I don't usually go near controversial topics.  I keep it light and fluffy and talk about how badly designed toilets are  or s ometimes about nothing at all .  But today, I'm going to turn a little bit serious and talk about women.   The thing is, I can feel that even reading that there's been a sharp intake of breath amongst some people reading this. So, on LinkedIn yesterday I recounted something which happened to me a few years ago.  It's a true story, and I gave only the highlights in a quick status update.  Here it is... A few years ago, I met a recruiter for coffee.  During the conversation over coffee, he made one or two remarks about a woman who walked into the coffee shop which I thought were inappropriate remarks.   I didn't say anything at the time, but never worked with the recruiter to either represent me, or to hire for me in any of the roles I've been in since.   My only regret is that I didn't tell him why.  It feels a little bit t

The pain of writing

A little while ago, I wrote about how I have difficult pronouncing a particular consonant.  Many people reading this have probably never heard me speak and so presumed that I had some hugely-apparent speech defect whereas the reaction from people who know me was generally that they had never even noticed which letter I have the problem with.   Fear of feeling self-conscious whenever I speak meant that I never did tell them which letter it was. I still avoid words which start with this particular letter if I have to do public speaking. Which leads me to wonder if anyone has ever noticed the way I hold a pen.  I am generally right-handed (although I can play pool equally well either way around, amongst other things) and so my strange way to hold a pen isn't an adaption to prevent my left hand trailing over the wet ink as I move across the page. Maybe it's something to do with the fact that my thumbs will bend to a right-angle backwards, but won't bend forwards more than a fe

Les gerbilles se sont echappées!

Récemment, nous avons acheté une maison de campagne et nous y passons quelques jours chaque semaine avant de retourner à notre pied-à-terre Londonien.   Les cochons-d ’Inde voyage avec nous à chaque fois.  Au début, elles n’aimaient pas cela, la cage étant liée, dans leurs esprits, aux voyages chez le vétérinaire et l’indignité qu’elles y subissaient.  Mais quelque mois plus tard, elles avaient embrassé la routine et leurs deux foyers. En été, les cochons-d ‘Inde habitent dans une dépendance mais en hiver nous mettons leur clapier à la véranda.  La véranda est loin d’être luxueuse mais elle a un toit et du chauffage et constitue un refuge hors pair. Nous avons également trois gerbilles mais celles-ci restent à la campagne même quand nous allons à Londres parce qu’elles peuvent très bien se débrouiller toute seules pendant deux ou trois jours.  Elles demeurent dans un vivarium en verre surmonté d’une cage en métal.  Les gerbilles a l’état sauvage vivent dans des galeries souter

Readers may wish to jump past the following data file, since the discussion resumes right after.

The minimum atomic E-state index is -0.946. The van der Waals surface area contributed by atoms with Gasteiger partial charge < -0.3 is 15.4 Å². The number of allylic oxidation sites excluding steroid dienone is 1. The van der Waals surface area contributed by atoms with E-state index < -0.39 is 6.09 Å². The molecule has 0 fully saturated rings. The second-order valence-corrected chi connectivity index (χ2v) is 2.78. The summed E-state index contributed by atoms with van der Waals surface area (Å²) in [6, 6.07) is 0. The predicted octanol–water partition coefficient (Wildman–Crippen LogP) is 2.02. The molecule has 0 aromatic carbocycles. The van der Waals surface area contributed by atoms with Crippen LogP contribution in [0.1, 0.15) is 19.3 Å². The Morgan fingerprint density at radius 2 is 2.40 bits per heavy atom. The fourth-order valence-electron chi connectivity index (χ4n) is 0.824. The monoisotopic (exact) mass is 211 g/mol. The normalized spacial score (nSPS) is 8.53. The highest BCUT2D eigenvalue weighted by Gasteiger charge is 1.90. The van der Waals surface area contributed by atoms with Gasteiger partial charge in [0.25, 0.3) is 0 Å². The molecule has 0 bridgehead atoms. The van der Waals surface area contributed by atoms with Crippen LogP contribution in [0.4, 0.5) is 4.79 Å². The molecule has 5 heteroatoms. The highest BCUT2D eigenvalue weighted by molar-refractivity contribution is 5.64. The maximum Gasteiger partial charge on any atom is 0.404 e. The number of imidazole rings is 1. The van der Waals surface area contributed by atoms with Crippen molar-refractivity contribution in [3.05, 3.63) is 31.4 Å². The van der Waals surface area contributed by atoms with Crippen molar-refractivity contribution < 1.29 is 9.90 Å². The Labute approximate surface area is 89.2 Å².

Green lights all the way

I don't believe that luck is anything other than chance.  It's like playing backgammon - you can get yourself into a position where almost every combination the dice fall in is positive, but you can never actually control how the dice are going to fall. I was walking home from Liverpool Street station the other evening, and literally every crossing I changed to show a green man just as I walked up to it.  Every single one.  A bit like that annoying advert with James Corden, except I didn't ask anyone to "just call me Mr Green Light". It wasn't my only stroke of luck during the day.  Earlier in the day, I'd been giving a serious announcement to my team in the office.  All standing around in a circle in the break-out space in the office, it was after I'd finished speaking the MD was talking that I realised that my phone wasn't on silent, that I was expecting a call and that my ringtone is currently the theme music from Strictly, starting with a b

Avoiding the obvious

Having a new house to sort out took away much of my free weekend time, and so I've not got through as many books this year as I would like to have done even though all the trips to Warrington gave me plenty of time on trains and in hotel rooms with nothing much else to do. Hopefully in 2017 I should get a bit more reading done.  An upcoming new job is going to mean fewer train journeys, but a shorter commute is going to mean more time at home to while away the hours with a good book. I've picked six books which I read in 2016 (1) So let's start at the bottom, shall we? (2) Tales from the Dance Floor Craig Revel Horwood Don't be shocked that I read such things.  I think it's a mistake to presume that someone who reads a lot must read the highest literature. (3)  A lot of time spent on trains - and in a previous job, planes - makes me want something to keep the mind and the pages turning as time passes me by more slowly than normal.